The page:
Read this blog and comments on moneyville
A Toronto live-in nanny who was fired was awarded $10,000 in back pay because the Ontario Labour Relations Board found that her employers had to compensate her for time on duty even if no specific work had been assigned.
The sum would have been higher if there had not been a $10,000 cap on the amount payable under the legislation.
Agripina Likhanga arrived in Canada from Sri Lanka in 2009 under the Federal Government’s Foreign Worker Program. On July 28, 2009 she signed a two-year contract with Timothy Leys and Kirsten Thesberg. She was fired on April 14, 2011 for undisclosed reasons.
Related: Dissing your boss could get you fired
The agreement stipulated a 40 hour work week, wages of $400 per week (minus room and board), and two weeks of vacation per year. Her duties as described in the contract included child care and supervision, laundry, light housekeeping and meal preparation.
The employment contract did not stipulate that Likhanga would work a reduced 15-hour work week during the six or seven weeks a year that the couple and their children were out of town on vacation. The couple maintained this reduced work week was understood and that because Likhanga was paid her full amount during those weeks, an averaging agreement was in place. More hours worked at a later date would make up for the shorter work weeks.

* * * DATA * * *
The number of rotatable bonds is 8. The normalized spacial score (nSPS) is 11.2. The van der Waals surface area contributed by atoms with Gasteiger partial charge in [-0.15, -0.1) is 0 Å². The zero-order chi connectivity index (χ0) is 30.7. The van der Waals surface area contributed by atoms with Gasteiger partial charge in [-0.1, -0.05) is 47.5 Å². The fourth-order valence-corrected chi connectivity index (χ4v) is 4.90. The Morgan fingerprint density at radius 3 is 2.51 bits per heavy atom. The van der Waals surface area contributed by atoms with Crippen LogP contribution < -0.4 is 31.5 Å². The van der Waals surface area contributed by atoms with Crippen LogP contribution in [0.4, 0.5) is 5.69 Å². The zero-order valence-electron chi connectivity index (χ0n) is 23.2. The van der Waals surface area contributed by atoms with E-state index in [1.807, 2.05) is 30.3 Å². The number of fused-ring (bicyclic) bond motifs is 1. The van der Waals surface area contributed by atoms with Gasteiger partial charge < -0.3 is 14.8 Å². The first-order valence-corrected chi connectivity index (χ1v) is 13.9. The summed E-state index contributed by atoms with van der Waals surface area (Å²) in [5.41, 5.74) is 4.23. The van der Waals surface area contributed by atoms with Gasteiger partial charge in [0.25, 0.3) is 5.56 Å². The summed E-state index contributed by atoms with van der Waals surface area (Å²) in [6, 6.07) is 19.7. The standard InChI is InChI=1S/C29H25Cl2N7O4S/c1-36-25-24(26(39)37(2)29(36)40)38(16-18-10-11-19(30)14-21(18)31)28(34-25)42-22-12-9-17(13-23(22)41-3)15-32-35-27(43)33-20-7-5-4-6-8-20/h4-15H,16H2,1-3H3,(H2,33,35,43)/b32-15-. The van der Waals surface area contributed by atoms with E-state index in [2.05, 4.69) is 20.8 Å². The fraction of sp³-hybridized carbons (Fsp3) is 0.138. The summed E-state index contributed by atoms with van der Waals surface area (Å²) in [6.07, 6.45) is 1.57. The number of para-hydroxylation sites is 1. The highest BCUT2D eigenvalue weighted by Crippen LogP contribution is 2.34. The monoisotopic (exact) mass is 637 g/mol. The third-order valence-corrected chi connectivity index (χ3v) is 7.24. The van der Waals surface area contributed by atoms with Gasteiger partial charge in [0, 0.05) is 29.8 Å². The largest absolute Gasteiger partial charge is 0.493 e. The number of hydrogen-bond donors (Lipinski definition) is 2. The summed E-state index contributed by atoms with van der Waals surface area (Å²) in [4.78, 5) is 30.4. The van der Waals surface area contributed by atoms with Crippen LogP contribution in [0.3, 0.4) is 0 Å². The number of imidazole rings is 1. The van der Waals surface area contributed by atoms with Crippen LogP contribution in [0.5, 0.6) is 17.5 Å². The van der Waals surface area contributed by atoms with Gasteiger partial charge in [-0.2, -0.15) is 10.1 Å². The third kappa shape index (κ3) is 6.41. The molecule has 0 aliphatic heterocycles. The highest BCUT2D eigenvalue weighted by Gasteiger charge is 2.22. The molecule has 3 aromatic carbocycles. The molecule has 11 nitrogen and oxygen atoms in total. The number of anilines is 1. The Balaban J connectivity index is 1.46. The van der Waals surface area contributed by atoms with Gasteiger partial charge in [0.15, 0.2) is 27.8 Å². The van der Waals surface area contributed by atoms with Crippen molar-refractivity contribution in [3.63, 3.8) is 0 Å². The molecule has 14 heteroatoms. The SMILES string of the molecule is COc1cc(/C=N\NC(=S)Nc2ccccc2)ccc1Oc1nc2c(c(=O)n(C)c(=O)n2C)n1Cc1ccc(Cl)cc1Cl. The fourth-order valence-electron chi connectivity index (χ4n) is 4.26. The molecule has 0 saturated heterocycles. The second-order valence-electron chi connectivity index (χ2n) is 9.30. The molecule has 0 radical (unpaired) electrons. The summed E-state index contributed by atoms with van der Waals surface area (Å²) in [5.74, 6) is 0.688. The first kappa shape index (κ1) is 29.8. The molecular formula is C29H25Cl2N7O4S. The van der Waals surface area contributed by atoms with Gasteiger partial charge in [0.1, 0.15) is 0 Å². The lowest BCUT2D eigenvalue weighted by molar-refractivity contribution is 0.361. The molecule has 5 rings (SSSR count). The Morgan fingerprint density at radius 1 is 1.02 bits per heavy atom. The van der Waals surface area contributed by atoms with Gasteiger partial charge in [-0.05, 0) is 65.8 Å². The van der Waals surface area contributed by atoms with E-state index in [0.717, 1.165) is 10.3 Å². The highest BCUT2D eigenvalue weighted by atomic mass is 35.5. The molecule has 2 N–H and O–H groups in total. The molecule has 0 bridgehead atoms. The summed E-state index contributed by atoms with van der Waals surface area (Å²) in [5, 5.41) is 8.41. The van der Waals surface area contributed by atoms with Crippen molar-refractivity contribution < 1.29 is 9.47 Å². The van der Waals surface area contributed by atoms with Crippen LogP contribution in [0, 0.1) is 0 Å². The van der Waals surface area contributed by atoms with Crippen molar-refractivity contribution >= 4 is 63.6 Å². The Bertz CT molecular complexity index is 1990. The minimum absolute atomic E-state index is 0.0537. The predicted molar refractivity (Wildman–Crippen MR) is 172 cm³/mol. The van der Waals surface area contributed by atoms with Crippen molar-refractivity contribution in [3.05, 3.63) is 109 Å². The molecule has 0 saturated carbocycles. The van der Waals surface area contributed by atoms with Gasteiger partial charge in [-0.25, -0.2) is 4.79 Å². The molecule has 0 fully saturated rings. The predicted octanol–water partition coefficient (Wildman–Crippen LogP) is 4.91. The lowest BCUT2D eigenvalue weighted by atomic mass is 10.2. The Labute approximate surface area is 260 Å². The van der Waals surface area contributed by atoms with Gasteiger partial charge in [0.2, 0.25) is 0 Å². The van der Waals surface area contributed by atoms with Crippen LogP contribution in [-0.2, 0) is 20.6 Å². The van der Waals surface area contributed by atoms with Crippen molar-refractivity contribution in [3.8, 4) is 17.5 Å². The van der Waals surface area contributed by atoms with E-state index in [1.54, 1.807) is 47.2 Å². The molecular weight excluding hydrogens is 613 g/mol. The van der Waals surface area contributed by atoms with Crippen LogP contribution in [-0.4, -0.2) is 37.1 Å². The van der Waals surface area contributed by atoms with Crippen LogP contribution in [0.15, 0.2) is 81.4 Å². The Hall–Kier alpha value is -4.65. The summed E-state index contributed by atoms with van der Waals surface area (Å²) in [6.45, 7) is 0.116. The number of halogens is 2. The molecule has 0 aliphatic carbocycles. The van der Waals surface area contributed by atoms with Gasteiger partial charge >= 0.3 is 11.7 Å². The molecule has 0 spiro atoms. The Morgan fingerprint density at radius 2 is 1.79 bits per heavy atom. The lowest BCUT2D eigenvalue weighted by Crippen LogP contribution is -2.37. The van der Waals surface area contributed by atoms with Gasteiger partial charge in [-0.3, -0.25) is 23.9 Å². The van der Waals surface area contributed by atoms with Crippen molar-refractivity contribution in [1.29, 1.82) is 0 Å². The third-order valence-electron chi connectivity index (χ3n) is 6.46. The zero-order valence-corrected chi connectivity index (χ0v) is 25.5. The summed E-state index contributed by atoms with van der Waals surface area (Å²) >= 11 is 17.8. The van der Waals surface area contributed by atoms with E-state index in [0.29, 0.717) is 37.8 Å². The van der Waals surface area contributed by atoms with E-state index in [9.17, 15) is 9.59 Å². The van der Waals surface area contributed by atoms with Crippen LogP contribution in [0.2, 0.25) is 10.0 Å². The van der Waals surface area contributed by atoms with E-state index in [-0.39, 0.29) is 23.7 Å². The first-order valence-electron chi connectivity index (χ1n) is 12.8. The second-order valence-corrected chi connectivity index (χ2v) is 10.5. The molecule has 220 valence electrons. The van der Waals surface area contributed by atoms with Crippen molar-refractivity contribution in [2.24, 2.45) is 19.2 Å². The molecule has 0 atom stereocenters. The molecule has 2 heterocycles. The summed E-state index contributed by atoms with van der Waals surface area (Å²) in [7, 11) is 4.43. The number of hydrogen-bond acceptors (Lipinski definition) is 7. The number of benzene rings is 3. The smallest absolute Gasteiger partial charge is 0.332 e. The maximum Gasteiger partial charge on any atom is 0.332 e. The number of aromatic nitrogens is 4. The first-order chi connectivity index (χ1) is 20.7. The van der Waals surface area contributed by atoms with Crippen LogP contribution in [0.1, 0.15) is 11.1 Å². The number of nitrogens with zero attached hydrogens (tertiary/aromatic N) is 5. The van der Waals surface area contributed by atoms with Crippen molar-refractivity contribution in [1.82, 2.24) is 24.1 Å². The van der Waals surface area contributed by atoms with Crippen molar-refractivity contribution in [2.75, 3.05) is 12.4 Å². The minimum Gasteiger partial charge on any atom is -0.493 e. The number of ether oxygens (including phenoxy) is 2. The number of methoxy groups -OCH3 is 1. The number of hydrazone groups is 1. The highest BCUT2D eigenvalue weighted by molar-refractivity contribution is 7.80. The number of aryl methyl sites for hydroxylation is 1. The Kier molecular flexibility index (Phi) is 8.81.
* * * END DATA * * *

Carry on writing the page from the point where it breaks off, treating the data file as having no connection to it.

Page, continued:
The evidence about what hours Likhanga worked was conflicting. A sample schedule used for hiring purposes contemplated a 48.5 hour work week. However, the couple testified that they prepared a weekly to-do list they said should have taken 38 hours to complete.
In contrast, Likhanga said she often worked 13-hour days, starting at 6 a.m. when the parents left for the gym and ending at 7 p.m. She said she was asked to clean up from parties on weekends, work on statutory holidays and claimed she was unable to take her two weeks of vacation.
Related: Can the boss cancel your vacation?
She said tasks assigned while the family was away were impossible to complete within a 15-hour week. Also, she felt she was on duty all the time as she was responsibility for the family dog and cat.
Ontario Labour Relations Board Vice-Chair James Hayes rejected the couple’s argument that Likhanga was only entitled to be paid for the actual number of hours she was doing work. He said that even when no work has been assigned, an employee is not free to leave the workplace and pursue personal endeavours.
Hayes decided that the couple owed Likhanga almost $13,100 in unpaid wages, but because the Employment Standards Act limits the amount payable to $10,000, Likhanga could not receive the entire amount.
Related: Fired? Be careful where you sue